Numerous unlearned pastors and “ministries” advise churches on the matter of organizing as churches under Christ and Christ alone as opposed to legal organizations such as corporations, corporations sole, charitable trusts, unincorporated associations, and Internal Revenue Code §§ 501(c)(3) and 501(c)(1)(A) tax exempt organizations. This article will spotlight one such ministry, the Ecclesiastical Law Center.
The Ecclesiastical Law Center was founded by Robin Wright. Brother Wright was a member of the Indianapolis Baptist Temple in the 1980s. Attorney Al Cunningham helped churches, including IBT where he spent a lot of time, reorganize under Christ, as opposed to legally organizing under man’s law. During that time, Robin Wright picked Attorney Cunningham’s brain on the use of the common law trust by churches.
Brother Wright left IBT and became pastor of a church. He also founded the Ecclesiastical Law Center. He modified the principles he had learned from Attorney Cunningham, as the ELC began to help churches organize. The ELC claimed to have come up with a Biblical as opposed to a legal solution for church organization. Actually, the concept, if correct in the details, is Biblical; but neither Wright, his close confidant Ben Townsend, or the ELC originated the concept, nor did they correctly implement it and related matters.
The concept is that of the common law trust, proper effectuation of which corresponds with Bible principle. See, How a Church Can Organize to Remain a New Testament Church (Holding Property In Trust For God Is A Scriptural Principle Recognized by American Law). A church can establish a relationship with property whereby a person holds and manages property, not for his own benefit, but for the benefit of the true owner of the property, the Lord Jesus Christ. A proper church common law trust relationship corresponds with New Testament Church doctrine.
Ben Townsend was a friend of Robin Wright at IBT. He also left IBT and remained a close associate of Wright. He co-authored books and articles dealing with the trust and other church matters with Wright. When Robin Wright passed away, Townsend took over the ELC.
The ELC methodology is close to being correct. Close but no cigar. Not being learned in legal matters, the ELC misleads pastors, churches and other believers. See, An analysis of Ecclesiastical Law Center Attacks against the Ordinary Trust Recommended by this Old Paths Baptist Church “Separation of Church and State Law Ministry” (online booklet which explains some of falsehoods of the ELC).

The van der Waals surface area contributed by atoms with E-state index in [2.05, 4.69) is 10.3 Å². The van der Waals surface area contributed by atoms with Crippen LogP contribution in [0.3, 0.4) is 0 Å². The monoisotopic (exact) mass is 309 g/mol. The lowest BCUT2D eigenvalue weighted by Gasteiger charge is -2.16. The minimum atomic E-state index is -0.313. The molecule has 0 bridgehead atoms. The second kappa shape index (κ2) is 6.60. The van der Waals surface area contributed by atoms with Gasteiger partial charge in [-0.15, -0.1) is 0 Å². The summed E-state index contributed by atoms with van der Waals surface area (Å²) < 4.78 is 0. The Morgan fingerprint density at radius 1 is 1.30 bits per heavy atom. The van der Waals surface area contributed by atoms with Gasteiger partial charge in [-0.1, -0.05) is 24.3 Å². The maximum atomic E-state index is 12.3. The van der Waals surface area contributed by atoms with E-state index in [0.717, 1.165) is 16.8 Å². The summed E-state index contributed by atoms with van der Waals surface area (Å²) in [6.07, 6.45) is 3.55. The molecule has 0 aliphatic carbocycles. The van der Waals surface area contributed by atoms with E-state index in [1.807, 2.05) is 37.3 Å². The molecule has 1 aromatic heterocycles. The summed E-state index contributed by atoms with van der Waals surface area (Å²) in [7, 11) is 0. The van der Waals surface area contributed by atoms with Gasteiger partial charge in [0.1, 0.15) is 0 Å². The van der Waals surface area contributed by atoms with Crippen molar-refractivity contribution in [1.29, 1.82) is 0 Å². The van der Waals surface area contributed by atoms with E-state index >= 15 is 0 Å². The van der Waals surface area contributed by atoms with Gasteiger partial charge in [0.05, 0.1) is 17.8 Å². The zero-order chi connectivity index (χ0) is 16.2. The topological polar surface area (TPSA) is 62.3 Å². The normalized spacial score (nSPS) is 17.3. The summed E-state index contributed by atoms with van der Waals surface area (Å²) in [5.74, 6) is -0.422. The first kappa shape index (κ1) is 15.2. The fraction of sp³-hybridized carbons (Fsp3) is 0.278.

The ELC advises churches to hold real estate in the name of the Lord Jesus Christ. The ELC method places churches in the position of legal entities since ELC churches hold the property through a trustee or trustees. The church property is to be managed by persons or a person solely for the benefit of the true owner of the property, the Lord Jesus Christ. See, ibid. This type of church legal status does not, of course, come with all the organizational requirements as does corporate status, charitable trust status, or federal tax exempt status; but it does make the church a legal entity which is under the jurisdiction of civil government courts for some purposes.
An ELC church or trust does not and cannot get a bank account. The ELC, by admission in their own writings, are establishing a common law trust. They do so without a writing executed by the church. ELC churches operate in cash. The ELC ignorantly advises that putting the trust relationship into a written declaration will get a church into trouble. In fact, no church has ever gotten into trouble because of a properly drafted, executed, and practiced Declaration of Trust and associated documents in spite of the fictitious reports published by the ELC. Furthermore, it is wise to properly draft and execute trust documents. See, How a Church Can Organize to Remain a New Testament Church (Holding Property In Trust For God Is A Scriptural Principle Recognized by American Law).
The ELC constantly disseminates false information concerning the use of documents to establish the church common law trust. An analysis of Ecclesiastical Law Center Attacks against the Ordinary Trust Recommended by this Old Paths Baptist Church “Separation of Church and State Law Ministry” examines some, but not nearly all, of their uneducated and false attacks.
The Churches under Christ ministry just aided a church which had obtained real estate some years ago, with the help of the ELC, in the name of “The Lord Jesus Christ with the [Name of Church] (Church) as Deacons of His Property.” The trustee of the trust saw the flaws with the methods of the ELC. He desired to open a trust bank account. He called this ministry. The trustee talked many hours with this ministry, studied materials published by this ministry, and answered Questionnaires 1 and 2. The ministry explained to him many of the problems with and misconceptions of the Townsend/ELC methodology. The church executed trust documents and is in the process of deeding the property to the trust. The property, which will be deeded to the trust and placed in the trust estate, is still owned by the Lord Jesus Christ, as in the present deed; but the property in the trust estate is not “church” property which is held by the trustee for the church. Once the property is placed in the trust estate under the new arrangement, it is no longer “church” property. The next step will be to open a bank account.
Opening a property constituted common law trust bank account in no way compromises the position of the church as a church under Christ alone or the status of the common law trust as a fiduciary relationship with property only, not a legal entity (organization) of any kind.
Churches should be diligent as they seek to glorify the Great God and Savior, Jesus Christ. This requires dedicated study, and consultation with those who love the Lord and do their homework before diving into God’s preeminent matters.